Updated: Jul 2, 2020
If you are concerned about the high costs of long-term care but don’t want to purchase traditional long-term care (LTC) insurance, you might consider two strategies that combine permanent life insurance coverage with long-term care benefits. Keep in mind that any payouts for covered LTC expenses reduce (and are usually limited to) the life insurance death benefit that would go to your heirs, and benefits can be much less than those of a traditional long-term care policy.
Accelerated death benefit (ADB) rider
An ADB rider attached to a permanent life insurance policy allows the insured to begin receiving benefits while he or she is still living, under specific circumstances. In the past, ADB riders only paid when a policyholder was diagnosed with a terminal illness. However, more insurers now offer riders that start paying when a policyholder is diagnosed with a chronic illness, is permanently disabled, or needs to enter a nursing home.
Although some policies may include an ADB rider at little or no cost, ADB riders are generally optional and will increase the premium.
Hybrid life–LTC policy
This policy combines permanent life insurance and long-term care coverage. Many such policies require a substantial up-front premium, but buyers don’t have to worry about future rate increases or the issuer canceling the policy.
For the same premium, a hybrid policy typically has a smaller death benefit than a life policy with an ADB rider. However, the LTC coverage is more generous than an ADB rider, and benefits typically begin when the policyholder needs help with two or more activities of daily living such as eating, bathing, and dressing. With an optional continuation-of-benefits rider, payouts for covered LTC expenses could continue for a specified period or your lifetime, even if they exceed the death benefit.
Another advantage of these strategies is that policyholders can tap into the cash value of the permanent life policy during retirement if money is needed for income or emergencies. Loans and withdrawals will reduce the policy’s cash value and death benefit.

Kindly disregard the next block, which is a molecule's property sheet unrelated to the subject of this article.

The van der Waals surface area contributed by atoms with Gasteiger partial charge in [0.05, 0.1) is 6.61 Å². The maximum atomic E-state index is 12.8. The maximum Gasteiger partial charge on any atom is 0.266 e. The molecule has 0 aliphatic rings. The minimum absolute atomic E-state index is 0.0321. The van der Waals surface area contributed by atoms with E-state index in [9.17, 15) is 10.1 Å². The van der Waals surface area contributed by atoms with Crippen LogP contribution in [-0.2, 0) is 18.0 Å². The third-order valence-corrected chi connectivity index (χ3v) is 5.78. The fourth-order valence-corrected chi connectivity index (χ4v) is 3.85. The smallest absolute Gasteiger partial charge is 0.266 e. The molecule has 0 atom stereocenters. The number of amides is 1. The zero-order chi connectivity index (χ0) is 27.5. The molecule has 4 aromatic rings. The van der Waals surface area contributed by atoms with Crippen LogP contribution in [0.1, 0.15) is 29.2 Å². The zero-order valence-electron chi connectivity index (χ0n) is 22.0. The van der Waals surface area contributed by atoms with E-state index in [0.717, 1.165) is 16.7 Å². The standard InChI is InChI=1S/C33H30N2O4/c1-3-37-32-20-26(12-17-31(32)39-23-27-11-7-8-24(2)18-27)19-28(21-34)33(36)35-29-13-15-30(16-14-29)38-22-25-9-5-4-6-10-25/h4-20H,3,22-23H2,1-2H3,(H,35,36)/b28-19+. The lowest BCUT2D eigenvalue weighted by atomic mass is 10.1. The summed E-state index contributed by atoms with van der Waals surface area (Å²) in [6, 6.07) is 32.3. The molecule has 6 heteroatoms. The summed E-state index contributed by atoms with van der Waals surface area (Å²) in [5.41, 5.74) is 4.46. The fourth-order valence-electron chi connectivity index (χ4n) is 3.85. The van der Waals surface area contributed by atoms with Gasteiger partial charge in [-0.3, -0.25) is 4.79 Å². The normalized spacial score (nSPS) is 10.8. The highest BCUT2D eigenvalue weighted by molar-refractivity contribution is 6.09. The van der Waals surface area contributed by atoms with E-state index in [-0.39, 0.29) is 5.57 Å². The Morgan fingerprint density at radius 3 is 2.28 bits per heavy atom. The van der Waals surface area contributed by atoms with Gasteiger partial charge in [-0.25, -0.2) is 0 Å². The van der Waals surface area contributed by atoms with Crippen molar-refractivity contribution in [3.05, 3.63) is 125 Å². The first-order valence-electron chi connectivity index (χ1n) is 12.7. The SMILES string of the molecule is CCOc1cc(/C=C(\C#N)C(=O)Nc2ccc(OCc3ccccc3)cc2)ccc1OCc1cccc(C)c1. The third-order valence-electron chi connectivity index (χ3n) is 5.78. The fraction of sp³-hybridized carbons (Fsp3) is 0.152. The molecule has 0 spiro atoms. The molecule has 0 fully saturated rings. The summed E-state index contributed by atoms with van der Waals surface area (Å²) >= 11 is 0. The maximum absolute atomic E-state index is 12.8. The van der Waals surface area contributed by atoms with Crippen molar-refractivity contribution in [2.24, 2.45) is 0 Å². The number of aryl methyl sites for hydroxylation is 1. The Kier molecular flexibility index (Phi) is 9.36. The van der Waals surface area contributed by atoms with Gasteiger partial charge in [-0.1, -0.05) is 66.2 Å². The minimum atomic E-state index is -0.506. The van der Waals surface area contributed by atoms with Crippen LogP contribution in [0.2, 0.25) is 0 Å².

It would be wise to explore your LTC options while you are healthy. If you consider a hybrid life–LTC policy or a life policy with an ADB rider, you should have a need for life insurance and evaluate the policy on its merits as life insurance.
The cost and availability of life insurance depend on factors such as age, health, and the type and amount of insurance purchased. In addition to the life insurance premiums, other costs include mortality and expense charges. If a policy is surrendered prematurely, there may be surrender charges and income tax implications. Any guarantees are contingent on the financial strength and claims-paying ability of the issuing insurance company. Riders are subject to the contractual terms, conditions, and limitations outlined in the policy, and may not benefit all individuals.
This information is not intended as tax, legal, investment, or retirement advice or recommendations, and it may not be relied on for the purpose of avoiding any federal tax penalties. You are encouraged to seek advice from an independent professional advisor. The content is derived from sources believed to be accurate. Neither the information presented nor any opinion expressed constitutes a solicitation for the purchase or sale of any security. This material was written and prepared by Broadridge Advisor Solutions. © 2019 Broadridge Investor Communication Solutions, Inc.